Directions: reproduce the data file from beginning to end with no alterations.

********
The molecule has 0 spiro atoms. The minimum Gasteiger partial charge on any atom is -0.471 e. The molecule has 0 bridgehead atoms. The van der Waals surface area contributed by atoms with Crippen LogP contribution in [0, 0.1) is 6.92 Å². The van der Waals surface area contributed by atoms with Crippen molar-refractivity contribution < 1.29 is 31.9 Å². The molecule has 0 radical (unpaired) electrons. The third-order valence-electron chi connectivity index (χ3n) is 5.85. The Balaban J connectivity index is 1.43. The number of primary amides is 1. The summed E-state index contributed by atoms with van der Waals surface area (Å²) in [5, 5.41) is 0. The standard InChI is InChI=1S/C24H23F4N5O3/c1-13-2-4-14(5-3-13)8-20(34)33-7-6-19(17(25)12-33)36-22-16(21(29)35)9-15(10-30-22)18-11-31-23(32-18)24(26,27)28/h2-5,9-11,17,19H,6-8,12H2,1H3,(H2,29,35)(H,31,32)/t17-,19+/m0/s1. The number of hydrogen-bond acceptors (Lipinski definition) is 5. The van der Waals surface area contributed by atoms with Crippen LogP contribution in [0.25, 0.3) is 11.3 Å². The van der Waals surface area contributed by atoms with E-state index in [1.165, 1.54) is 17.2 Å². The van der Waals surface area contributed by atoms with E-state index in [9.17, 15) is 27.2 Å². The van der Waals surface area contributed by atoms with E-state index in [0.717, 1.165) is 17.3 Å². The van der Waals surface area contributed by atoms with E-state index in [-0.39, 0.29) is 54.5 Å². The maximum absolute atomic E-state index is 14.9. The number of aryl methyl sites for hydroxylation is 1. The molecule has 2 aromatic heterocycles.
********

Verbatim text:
The molecule has 0 spiro atoms. The minimum Gasteiger partial charge on any atom is -0.471 e. The molecule has 0 bridgehead atoms. The van der Waals surface area contributed by atoms with Crippen LogP contribution in [0, 0.1) is 6.92 Å². The van der Waals surface area contributed by atoms with Crippen molar-refractivity contribution < 1.29 is 31.9 Å². The molecule has 0 radical (unpaired) electrons. The third-order valence-electron chi connectivity index (χ3n) is 5.85. The Balaban J connectivity index is 1.43. The number of primary amides is 1. The summed E-state index contributed by atoms with van der Waals surface area (Å²) in [5, 5.41) is 0. The standard InChI is InChI=1S/C24H23F4N5O3/c1-13-2-4-14(5-3-13)8-20(34)33-7-6-19(17(25)12-33)36-22-16(21(29)35)9-15(10-30-22)18-11-31-23(32-18)24(26,27)28/h2-5,9-11,17,19H,6-8,12H2,1H3,(H2,29,35)(H,31,32)/t17-,19+/m0/s1. The number of hydrogen-bond acceptors (Lipinski definition) is 5. The van der Waals surface area contributed by atoms with Crippen LogP contribution in [0.25, 0.3) is 11.3 Å². The van der Waals surface area contributed by atoms with E-state index in [1.165, 1.54) is 17.2 Å². The van der Waals surface area contributed by atoms with E-state index in [9.17, 15) is 27.2 Å². The van der Waals surface area contributed by atoms with E-state index in [0.717, 1.165) is 17.3 Å². The van der Waals surface area contributed by atoms with E-state index in [-0.39, 0.29) is 54.5 Å². The maximum absolute atomic E-state index is 14.9. The number of aryl methyl sites for hydroxylation is 1. The molecule has 2 aromatic heterocycles.